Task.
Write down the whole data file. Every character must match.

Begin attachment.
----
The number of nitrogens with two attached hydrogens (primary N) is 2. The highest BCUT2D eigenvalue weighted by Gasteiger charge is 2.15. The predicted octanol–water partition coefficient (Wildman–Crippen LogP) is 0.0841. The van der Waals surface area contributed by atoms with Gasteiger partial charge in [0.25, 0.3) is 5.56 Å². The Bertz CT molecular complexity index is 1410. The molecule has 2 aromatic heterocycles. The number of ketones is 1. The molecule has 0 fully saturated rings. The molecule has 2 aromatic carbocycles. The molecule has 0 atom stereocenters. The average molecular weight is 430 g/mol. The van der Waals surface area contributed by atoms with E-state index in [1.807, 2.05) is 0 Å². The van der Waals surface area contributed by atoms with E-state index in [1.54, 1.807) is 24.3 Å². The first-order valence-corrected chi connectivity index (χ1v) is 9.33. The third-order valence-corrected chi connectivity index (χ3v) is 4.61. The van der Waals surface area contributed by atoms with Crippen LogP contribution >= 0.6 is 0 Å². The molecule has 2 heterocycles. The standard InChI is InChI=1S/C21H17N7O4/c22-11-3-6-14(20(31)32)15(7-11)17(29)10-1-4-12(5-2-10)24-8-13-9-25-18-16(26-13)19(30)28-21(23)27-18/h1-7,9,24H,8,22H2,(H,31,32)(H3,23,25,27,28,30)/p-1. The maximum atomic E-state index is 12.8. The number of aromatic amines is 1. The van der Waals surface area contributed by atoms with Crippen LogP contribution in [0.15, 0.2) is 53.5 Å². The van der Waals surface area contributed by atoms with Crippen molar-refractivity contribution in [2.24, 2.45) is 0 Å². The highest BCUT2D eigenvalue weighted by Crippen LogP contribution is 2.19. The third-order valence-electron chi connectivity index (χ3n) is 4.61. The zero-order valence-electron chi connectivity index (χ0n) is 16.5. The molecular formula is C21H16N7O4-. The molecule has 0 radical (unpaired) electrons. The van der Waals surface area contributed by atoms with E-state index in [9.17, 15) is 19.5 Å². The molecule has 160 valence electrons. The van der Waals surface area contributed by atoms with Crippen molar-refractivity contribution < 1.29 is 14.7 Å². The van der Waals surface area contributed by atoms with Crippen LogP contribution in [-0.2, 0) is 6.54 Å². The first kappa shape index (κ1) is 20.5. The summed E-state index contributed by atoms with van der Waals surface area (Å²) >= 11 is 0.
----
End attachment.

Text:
The number of nitrogens with two attached hydrogens (primary N) is 2. The highest BCUT2D eigenvalue weighted by Gasteiger charge is 2.15. The predicted octanol–water partition coefficient (Wildman–Crippen LogP) is 0.0841. The van der Waals surface area contributed by atoms with Gasteiger partial charge in [0.25, 0.3) is 5.56 Å². The Bertz CT molecular complexity index is 1410. The molecule has 2 aromatic heterocycles. The number of ketones is 1. The molecule has 0 fully saturated rings. The molecule has 2 aromatic carbocycles. The molecule has 0 atom stereocenters. The average molecular weight is 430 g/mol. The van der Waals surface area contributed by atoms with E-state index in [1.807, 2.05) is 0 Å². The van der Waals surface area contributed by atoms with E-state index in [1.54, 1.807) is 24.3 Å². The first-order valence-corrected chi connectivity index (χ1v) is 9.33. The third-order valence-corrected chi connectivity index (χ3v) is 4.61. The van der Waals surface area contributed by atoms with Crippen LogP contribution >= 0.6 is 0 Å². The molecule has 2 heterocycles. The standard InChI is InChI=1S/C21H17N7O4/c22-11-3-6-14(20(31)32)15(7-11)17(29)10-1-4-12(5-2-10)24-8-13-9-25-18-16(26-13)19(30)28-21(23)27-18/h1-7,9,24H,8,22H2,(H,31,32)(H3,23,25,27,28,30)/p-1. The maximum atomic E-state index is 12.8. The number of aromatic amines is 1. The van der Waals surface area contributed by atoms with Crippen LogP contribution in [0.15, 0.2) is 53.5 Å². The van der Waals surface area contributed by atoms with Crippen molar-refractivity contribution in [2.24, 2.45) is 0 Å². The highest BCUT2D eigenvalue weighted by Crippen LogP contribution is 2.19. The third-order valence-electron chi connectivity index (χ3n) is 4.61. The zero-order valence-electron chi connectivity index (χ0n) is 16.5. The molecular formula is C21H16N7O4-. The molecule has 0 radical (unpaired) electrons. The van der Waals surface area contributed by atoms with E-state index in [9.17, 15) is 19.5 Å². The molecule has 160 valence electrons. The van der Waals surface area contributed by atoms with Crippen molar-refractivity contribution < 1.29 is 14.7 Å². The van der Waals surface area contributed by atoms with Crippen LogP contribution in [-0.2, 0) is 6.54 Å². The first kappa shape index (κ1) is 20.5. The summed E-state index contributed by atoms with van der Waals surface area (Å²) >= 11 is 0.